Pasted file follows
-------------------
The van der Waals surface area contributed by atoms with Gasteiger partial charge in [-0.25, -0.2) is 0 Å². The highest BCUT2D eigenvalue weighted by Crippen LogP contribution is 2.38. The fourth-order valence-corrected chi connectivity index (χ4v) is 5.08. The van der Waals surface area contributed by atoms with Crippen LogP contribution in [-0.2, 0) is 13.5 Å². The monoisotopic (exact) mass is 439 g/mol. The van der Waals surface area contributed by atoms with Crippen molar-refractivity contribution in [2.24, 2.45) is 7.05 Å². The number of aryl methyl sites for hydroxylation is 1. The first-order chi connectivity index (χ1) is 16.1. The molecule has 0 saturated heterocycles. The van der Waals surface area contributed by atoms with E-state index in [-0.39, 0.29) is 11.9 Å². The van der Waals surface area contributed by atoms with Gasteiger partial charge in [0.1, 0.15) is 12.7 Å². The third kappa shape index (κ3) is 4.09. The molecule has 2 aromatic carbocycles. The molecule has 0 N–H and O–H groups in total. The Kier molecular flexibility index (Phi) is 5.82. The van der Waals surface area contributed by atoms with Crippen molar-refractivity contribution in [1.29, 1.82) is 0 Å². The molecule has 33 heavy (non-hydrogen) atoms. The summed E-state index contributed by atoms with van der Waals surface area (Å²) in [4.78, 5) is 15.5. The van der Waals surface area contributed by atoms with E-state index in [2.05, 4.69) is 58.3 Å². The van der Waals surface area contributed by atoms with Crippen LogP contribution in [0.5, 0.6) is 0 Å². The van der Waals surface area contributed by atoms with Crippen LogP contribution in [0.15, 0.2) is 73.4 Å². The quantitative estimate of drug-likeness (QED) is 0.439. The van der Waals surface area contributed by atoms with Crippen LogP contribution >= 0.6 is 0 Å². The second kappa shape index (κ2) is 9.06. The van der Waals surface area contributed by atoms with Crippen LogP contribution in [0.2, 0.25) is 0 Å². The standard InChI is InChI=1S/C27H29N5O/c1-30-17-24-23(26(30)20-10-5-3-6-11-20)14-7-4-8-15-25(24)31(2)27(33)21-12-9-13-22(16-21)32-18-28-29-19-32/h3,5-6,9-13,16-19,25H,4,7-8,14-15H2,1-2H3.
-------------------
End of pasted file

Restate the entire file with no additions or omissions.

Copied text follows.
The van der Waals surface area contributed by atoms with Gasteiger partial charge in [-0.25, -0.2) is 0 Å². The highest BCUT2D eigenvalue weighted by Crippen LogP contribution is 2.38. The fourth-order valence-corrected chi connectivity index (χ4v) is 5.08. The van der Waals surface area contributed by atoms with Crippen LogP contribution in [-0.2, 0) is 13.5 Å². The monoisotopic (exact) mass is 439 g/mol. The van der Waals surface area contributed by atoms with Crippen molar-refractivity contribution in [2.24, 2.45) is 7.05 Å². The number of aryl methyl sites for hydroxylation is 1. The first-order chi connectivity index (χ1) is 16.1. The molecule has 0 saturated heterocycles. The van der Waals surface area contributed by atoms with E-state index in [-0.39, 0.29) is 11.9 Å². The van der Waals surface area contributed by atoms with Gasteiger partial charge in [0.1, 0.15) is 12.7 Å². The third kappa shape index (κ3) is 4.09. The molecule has 2 aromatic carbocycles. The molecule has 0 N–H and O–H groups in total. The Kier molecular flexibility index (Phi) is 5.82. The van der Waals surface area contributed by atoms with Crippen molar-refractivity contribution in [1.29, 1.82) is 0 Å². The molecule has 33 heavy (non-hydrogen) atoms. The summed E-state index contributed by atoms with van der Waals surface area (Å²) in [4.78, 5) is 15.5. The van der Waals surface area contributed by atoms with E-state index in [2.05, 4.69) is 58.3 Å². The van der Waals surface area contributed by atoms with Crippen LogP contribution in [0.5, 0.6) is 0 Å². The van der Waals surface area contributed by atoms with Crippen LogP contribution in [0.15, 0.2) is 73.4 Å². The quantitative estimate of drug-likeness (QED) is 0.439. The van der Waals surface area contributed by atoms with Crippen LogP contribution >= 0.6 is 0 Å². The second kappa shape index (κ2) is 9.06. The van der Waals surface area contributed by atoms with Crippen LogP contribution in [0.2, 0.25) is 0 Å². The standard InChI is InChI=1S/C27H29N5O/c1-30-17-24-23(26(30)20-10-5-3-6-11-20)14-7-4-8-15-25(24)31(2)27(33)21-12-9-13-22(16-21)32-18-28-29-19-32/h3,5-6,9-13,16-19,25H,4,7-8,14-15H2,1-2H3.